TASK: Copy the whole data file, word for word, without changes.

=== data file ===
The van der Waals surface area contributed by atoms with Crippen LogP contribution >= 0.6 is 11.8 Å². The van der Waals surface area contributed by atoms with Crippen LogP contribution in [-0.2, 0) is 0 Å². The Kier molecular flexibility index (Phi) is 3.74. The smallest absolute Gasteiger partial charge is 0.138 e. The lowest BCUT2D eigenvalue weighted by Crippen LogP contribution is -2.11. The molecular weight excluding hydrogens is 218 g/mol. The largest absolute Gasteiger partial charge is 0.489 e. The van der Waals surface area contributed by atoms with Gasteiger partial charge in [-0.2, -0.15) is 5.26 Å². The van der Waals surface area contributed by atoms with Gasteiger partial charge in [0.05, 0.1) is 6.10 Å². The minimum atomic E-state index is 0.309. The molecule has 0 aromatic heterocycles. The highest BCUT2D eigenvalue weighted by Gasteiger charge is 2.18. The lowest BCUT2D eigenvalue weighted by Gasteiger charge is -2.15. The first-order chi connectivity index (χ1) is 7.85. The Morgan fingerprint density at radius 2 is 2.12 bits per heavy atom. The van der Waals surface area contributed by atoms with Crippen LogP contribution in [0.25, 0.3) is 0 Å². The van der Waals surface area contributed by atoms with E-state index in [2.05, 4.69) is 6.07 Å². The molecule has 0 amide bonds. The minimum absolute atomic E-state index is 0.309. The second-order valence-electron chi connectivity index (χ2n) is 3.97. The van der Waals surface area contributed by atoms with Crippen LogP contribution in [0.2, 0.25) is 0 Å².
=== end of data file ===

The van der Waals surface area contributed by atoms with Crippen LogP contribution >= 0.6 is 11.8 Å². The van der Waals surface area contributed by atoms with Crippen LogP contribution in [-0.2, 0) is 0 Å². The Kier molecular flexibility index (Phi) is 3.74. The smallest absolute Gasteiger partial charge is 0.138 e. The lowest BCUT2D eigenvalue weighted by Crippen LogP contribution is -2.11. The molecular weight excluding hydrogens is 218 g/mol. The largest absolute Gasteiger partial charge is 0.489 e. The van der Waals surface area contributed by atoms with Gasteiger partial charge in [-0.2, -0.15) is 5.26 Å². The van der Waals surface area contributed by atoms with Gasteiger partial charge in [0.05, 0.1) is 6.10 Å². The minimum atomic E-state index is 0.309. The molecule has 0 aromatic heterocycles. The highest BCUT2D eigenvalue weighted by Gasteiger charge is 2.18. The lowest BCUT2D eigenvalue weighted by Gasteiger charge is -2.15. The first-order chi connectivity index (χ1) is 7.85. The Morgan fingerprint density at radius 2 is 2.12 bits per heavy atom. The van der Waals surface area contributed by atoms with Crippen LogP contribution in [0.25, 0.3) is 0 Å². The van der Waals surface area contributed by atoms with E-state index in [2.05, 4.69) is 6.07 Å². The molecule has 0 amide bonds. The minimum absolute atomic E-state index is 0.309. The second-order valence-electron chi connectivity index (χ2n) is 3.97. The van der Waals surface area contributed by atoms with Crippen LogP contribution in [0.2, 0.25) is 0 Å².